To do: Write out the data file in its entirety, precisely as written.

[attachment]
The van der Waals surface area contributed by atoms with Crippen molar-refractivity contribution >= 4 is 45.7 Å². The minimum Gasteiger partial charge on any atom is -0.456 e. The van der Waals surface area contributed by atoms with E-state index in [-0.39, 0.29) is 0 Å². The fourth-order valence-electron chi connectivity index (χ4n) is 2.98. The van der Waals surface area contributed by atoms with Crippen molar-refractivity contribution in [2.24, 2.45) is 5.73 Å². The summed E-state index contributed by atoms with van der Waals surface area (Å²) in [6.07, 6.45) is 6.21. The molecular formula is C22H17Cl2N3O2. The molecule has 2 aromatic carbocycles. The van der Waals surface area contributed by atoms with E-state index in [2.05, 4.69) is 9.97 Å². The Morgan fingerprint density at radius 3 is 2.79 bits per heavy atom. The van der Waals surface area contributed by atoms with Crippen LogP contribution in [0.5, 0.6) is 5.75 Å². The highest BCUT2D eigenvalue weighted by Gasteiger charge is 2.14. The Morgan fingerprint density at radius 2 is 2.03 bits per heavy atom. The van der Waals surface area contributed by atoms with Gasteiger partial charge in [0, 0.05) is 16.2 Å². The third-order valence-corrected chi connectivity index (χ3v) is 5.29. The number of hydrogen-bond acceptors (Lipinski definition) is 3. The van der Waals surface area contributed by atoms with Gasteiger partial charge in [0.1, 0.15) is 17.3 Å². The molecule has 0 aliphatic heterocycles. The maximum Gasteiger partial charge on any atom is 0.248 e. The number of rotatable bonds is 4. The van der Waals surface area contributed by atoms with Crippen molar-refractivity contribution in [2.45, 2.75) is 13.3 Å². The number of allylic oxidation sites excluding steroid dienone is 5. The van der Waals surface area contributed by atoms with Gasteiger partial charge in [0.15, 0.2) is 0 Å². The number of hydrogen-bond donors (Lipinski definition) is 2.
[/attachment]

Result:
The van der Waals surface area contributed by atoms with Crippen molar-refractivity contribution >= 4 is 45.7 Å². The minimum Gasteiger partial charge on any atom is -0.456 e. The van der Waals surface area contributed by atoms with E-state index in [-0.39, 0.29) is 0 Å². The fourth-order valence-electron chi connectivity index (χ4n) is 2.98. The van der Waals surface area contributed by atoms with Crippen molar-refractivity contribution in [2.24, 2.45) is 5.73 Å². The summed E-state index contributed by atoms with van der Waals surface area (Å²) in [6.07, 6.45) is 6.21. The molecular formula is C22H17Cl2N3O2. The molecule has 2 aromatic carbocycles. The van der Waals surface area contributed by atoms with E-state index in [2.05, 4.69) is 9.97 Å². The Morgan fingerprint density at radius 3 is 2.79 bits per heavy atom. The van der Waals surface area contributed by atoms with Crippen LogP contribution in [0.5, 0.6) is 5.75 Å². The highest BCUT2D eigenvalue weighted by Gasteiger charge is 2.14. The Morgan fingerprint density at radius 2 is 2.03 bits per heavy atom. The van der Waals surface area contributed by atoms with Gasteiger partial charge in [0, 0.05) is 16.2 Å². The third-order valence-corrected chi connectivity index (χ3v) is 5.29. The number of hydrogen-bond acceptors (Lipinski definition) is 3. The van der Waals surface area contributed by atoms with Gasteiger partial charge in [0.1, 0.15) is 17.3 Å². The molecule has 0 aliphatic heterocycles. The maximum Gasteiger partial charge on any atom is 0.248 e. The number of rotatable bonds is 4. The van der Waals surface area contributed by atoms with Crippen molar-refractivity contribution in [2.45, 2.75) is 13.3 Å². The number of allylic oxidation sites excluding steroid dienone is 5. The van der Waals surface area contributed by atoms with Gasteiger partial charge in [0.15, 0.2) is 0 Å². The number of hydrogen-bond donors (Lipinski definition) is 2.